August 17, 2022
This year marks Crab Team’s eighth monitoring season, a fact that completely blows our minds. Some of the Crab Team sites have been systematically sampled since we kicked off in August 2015. As this long term ecological dataset grows even longer, it becomes increasingly valuable to look at changes over space and time.
Lest you start to imagine us swimming in our vault of datasheets like Scrooge McDuck, we want to emphasize that the value of these data is not in our file cabinets! As part of a Citizen Science program, we’ve been working hard to not only ensure the quality (check out the Crab Team data lifecycle) and longevity of the data, but we are also working towards making the data more accessible to others, so that they can contribute to all sorts of projects, most of which we never would have imagined!
One of the important steps is creating a data visualization portal, a way for people to get to see what is in the data, and to start to use visualizations as a spark for further investigations and analyses. So we’re pleased to share a big leap forward in this effort: a set of publicly accessible data dashboards featuring the entire Crab Team dataset.
With technical expertise generously contributed by Matt Chadsey, of Non-Linear Ventures, the Crab Team dataset is now accessible via the Tableau public server. Matt worked with Crab Team to create a series of visualizations that summarize and display trap, molt, and transect data in a variety of ways, enabling users to get as granular as desired, and track a single site in detail over time, or to zoom out and look at patterns of abundance and diversity across all sites and years.
These dashboards are meant to be a starting point, a quick condensed look at a few of the many possible relationships of interest that could inspire more formal statistical analyses, or even follow up studies. The dashboards are divided into two main sections:
Here, the viewer can review all of the data submitted for an individual site, including site characteristics and maps, tables and graphs of trapping and molt data, and transect survey results. You can navigate to specific sites by clicking “site results” in the top right corner. After selecting the site from the “select site” drop-down menu, you can view specific site characteristics, the habitat type and the history of green crab captures from the main menu. For detailed insights into the data collected through Crab Team protocols (i.e. trap, molts, and transect), click the blue tabs in the top right.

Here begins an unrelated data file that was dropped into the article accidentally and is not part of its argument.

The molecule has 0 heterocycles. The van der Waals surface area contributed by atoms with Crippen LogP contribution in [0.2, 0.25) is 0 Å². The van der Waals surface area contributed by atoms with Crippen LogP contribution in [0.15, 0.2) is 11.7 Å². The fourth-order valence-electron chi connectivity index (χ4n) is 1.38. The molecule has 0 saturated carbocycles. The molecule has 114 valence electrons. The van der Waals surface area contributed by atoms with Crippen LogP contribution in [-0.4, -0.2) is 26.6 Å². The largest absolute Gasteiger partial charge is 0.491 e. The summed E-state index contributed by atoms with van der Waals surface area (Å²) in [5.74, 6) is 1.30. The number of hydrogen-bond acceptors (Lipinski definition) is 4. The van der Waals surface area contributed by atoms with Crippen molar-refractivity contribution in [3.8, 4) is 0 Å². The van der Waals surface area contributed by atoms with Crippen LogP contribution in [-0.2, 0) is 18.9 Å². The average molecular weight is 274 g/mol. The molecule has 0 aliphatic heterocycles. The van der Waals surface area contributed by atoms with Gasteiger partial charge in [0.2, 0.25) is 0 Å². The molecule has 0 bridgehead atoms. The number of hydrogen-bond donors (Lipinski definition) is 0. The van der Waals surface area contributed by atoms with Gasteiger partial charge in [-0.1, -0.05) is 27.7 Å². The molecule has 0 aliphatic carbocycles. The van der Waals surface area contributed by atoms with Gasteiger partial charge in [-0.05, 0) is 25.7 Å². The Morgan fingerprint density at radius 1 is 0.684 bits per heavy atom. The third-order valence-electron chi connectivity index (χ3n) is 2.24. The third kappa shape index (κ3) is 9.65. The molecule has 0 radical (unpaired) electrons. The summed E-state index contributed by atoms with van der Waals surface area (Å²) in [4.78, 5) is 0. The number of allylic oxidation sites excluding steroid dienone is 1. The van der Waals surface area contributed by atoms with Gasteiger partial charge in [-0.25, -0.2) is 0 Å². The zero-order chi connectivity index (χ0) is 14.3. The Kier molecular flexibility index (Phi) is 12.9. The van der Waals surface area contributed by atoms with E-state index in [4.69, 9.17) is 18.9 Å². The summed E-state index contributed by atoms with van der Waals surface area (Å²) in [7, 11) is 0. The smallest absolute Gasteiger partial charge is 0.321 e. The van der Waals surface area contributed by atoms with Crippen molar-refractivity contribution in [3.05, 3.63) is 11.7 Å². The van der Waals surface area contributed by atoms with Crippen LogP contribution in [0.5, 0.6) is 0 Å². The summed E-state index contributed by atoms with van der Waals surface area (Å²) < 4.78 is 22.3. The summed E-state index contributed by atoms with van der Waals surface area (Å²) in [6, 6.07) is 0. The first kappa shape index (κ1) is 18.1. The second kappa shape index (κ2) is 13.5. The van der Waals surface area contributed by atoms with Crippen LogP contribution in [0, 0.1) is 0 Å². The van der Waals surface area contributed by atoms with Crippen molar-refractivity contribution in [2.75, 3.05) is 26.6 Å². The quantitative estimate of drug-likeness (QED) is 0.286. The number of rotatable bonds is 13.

These pages provide a few sample visualizations that synthesize the data across the entire monitoring network, including the overall scope of the program, specific CAMA (European green crab) captures, and a few explorations that might spark deeper investigations, such as tracking abundance of various species across sites, and over the seasons, or looking at how diversity varies across sites based on whether or not green crab have ever been found at those sites. From the “Summary” menu, there are a list of five data views, with options for changing each to target specific comparisons, e.g., comparing abundance of one species, such as staghorn sculpin (in this screenshot to the right) across all Crab Team sites or viewing seasonal comparisons across all species at all sites.
Being able to visualize the data is also yet another way we can potentially find mistakes or errors that have snuck past all our QC checklists. The first round of review was done by Crab Team staff, and last winter, Crab Team monitors were introduced to Tableau via a winter seminar, during which they explored data from their own site, as well as patterns across space and time. And, because those who collect the data are the most intimately familiar with their sites, we also have benefitted from their eyes on whether we’ve missed any lingering mistakes or typos in the dataset.
So, enough reading about it! The best way to get to know the Crab Team data for yourself is to dive in:
Feel free to poke around and choose your own adventure, but if you don’t know where to start, you might check out this suggested exploration guide to help lead you through a few investigations. While the data structure will be most familiar to Crab Team monitors, this data visualization set is for everyone, and we want to hear from you. Find something confusing or possibly in error? Let us know using this Google Form.
Happy [virtual] Crabbing!